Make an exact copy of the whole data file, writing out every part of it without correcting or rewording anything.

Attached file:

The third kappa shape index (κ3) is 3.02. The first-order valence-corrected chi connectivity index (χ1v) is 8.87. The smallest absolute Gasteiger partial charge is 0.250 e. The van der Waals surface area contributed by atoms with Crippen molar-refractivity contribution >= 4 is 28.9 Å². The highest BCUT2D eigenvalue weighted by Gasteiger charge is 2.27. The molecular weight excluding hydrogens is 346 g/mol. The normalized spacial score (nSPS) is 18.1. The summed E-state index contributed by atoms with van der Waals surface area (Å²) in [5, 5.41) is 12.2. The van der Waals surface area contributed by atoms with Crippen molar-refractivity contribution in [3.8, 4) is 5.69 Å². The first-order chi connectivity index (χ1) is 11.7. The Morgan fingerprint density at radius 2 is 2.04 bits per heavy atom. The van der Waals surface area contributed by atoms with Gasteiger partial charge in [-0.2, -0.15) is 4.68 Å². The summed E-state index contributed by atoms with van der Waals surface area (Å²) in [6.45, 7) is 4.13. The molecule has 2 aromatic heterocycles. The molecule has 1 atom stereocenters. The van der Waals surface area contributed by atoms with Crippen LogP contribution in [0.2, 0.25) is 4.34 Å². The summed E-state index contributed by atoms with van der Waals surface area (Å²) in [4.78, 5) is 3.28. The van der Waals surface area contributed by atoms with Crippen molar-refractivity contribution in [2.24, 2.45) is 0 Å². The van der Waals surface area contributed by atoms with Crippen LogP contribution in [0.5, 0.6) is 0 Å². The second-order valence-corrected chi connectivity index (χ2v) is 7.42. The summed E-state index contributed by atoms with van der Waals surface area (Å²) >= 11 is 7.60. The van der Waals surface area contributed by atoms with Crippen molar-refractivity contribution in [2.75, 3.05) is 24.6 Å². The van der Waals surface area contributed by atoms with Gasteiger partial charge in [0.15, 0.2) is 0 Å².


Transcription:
The third kappa shape index (κ3) is 3.02. The first-order valence-corrected chi connectivity index (χ1v) is 8.87. The smallest absolute Gasteiger partial charge is 0.250 e. The van der Waals surface area contributed by atoms with Crippen molar-refractivity contribution >= 4 is 28.9 Å². The highest BCUT2D eigenvalue weighted by Gasteiger charge is 2.27. The molecular weight excluding hydrogens is 346 g/mol. The normalized spacial score (nSPS) is 18.1. The summed E-state index contributed by atoms with van der Waals surface area (Å²) in [5, 5.41) is 12.2. The van der Waals surface area contributed by atoms with Crippen molar-refractivity contribution in [3.8, 4) is 5.69 Å². The first-order chi connectivity index (χ1) is 11.7. The Morgan fingerprint density at radius 2 is 2.04 bits per heavy atom. The van der Waals surface area contributed by atoms with Gasteiger partial charge in [-0.2, -0.15) is 4.68 Å². The summed E-state index contributed by atoms with van der Waals surface area (Å²) in [6.45, 7) is 4.13. The molecule has 2 aromatic heterocycles. The molecule has 1 atom stereocenters. The van der Waals surface area contributed by atoms with Crippen LogP contribution in [0.2, 0.25) is 4.34 Å². The summed E-state index contributed by atoms with van der Waals surface area (Å²) in [4.78, 5) is 3.28. The van der Waals surface area contributed by atoms with Crippen molar-refractivity contribution in [2.24, 2.45) is 0 Å². The van der Waals surface area contributed by atoms with Crippen LogP contribution in [0.5, 0.6) is 0 Å². The second-order valence-corrected chi connectivity index (χ2v) is 7.42. The summed E-state index contributed by atoms with van der Waals surface area (Å²) >= 11 is 7.60. The van der Waals surface area contributed by atoms with Crippen molar-refractivity contribution in [2.75, 3.05) is 24.6 Å². The van der Waals surface area contributed by atoms with Gasteiger partial charge in [0.15, 0.2) is 0 Å².